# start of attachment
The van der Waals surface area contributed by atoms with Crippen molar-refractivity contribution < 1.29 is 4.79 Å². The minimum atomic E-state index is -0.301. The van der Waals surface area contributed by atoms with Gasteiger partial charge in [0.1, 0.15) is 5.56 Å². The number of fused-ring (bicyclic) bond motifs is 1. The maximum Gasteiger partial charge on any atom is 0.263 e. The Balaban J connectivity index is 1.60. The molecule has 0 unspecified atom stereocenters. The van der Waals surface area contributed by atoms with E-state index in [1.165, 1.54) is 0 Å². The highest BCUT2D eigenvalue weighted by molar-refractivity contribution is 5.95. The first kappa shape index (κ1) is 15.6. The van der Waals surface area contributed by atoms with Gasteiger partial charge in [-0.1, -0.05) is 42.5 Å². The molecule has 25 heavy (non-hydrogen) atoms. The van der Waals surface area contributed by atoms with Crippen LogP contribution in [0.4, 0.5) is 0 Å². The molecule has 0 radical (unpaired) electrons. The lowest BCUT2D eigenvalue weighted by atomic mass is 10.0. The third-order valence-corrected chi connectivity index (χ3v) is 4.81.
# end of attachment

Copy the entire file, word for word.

The van der Waals surface area contributed by atoms with Crippen molar-refractivity contribution < 1.29 is 4.79 Å². The minimum atomic E-state index is -0.301. The van der Waals surface area contributed by atoms with Gasteiger partial charge in [0.1, 0.15) is 5.56 Å². The number of fused-ring (bicyclic) bond motifs is 1. The maximum Gasteiger partial charge on any atom is 0.263 e. The Balaban J connectivity index is 1.60. The molecule has 0 unspecified atom stereocenters. The van der Waals surface area contributed by atoms with E-state index in [1.165, 1.54) is 0 Å². The highest BCUT2D eigenvalue weighted by molar-refractivity contribution is 5.95. The first kappa shape index (κ1) is 15.6. The van der Waals surface area contributed by atoms with Gasteiger partial charge in [-0.1, -0.05) is 42.5 Å². The molecule has 25 heavy (non-hydrogen) atoms. The van der Waals surface area contributed by atoms with Crippen LogP contribution in [0.4, 0.5) is 0 Å². The molecule has 0 radical (unpaired) electrons. The lowest BCUT2D eigenvalue weighted by atomic mass is 10.0. The third-order valence-corrected chi connectivity index (χ3v) is 4.81.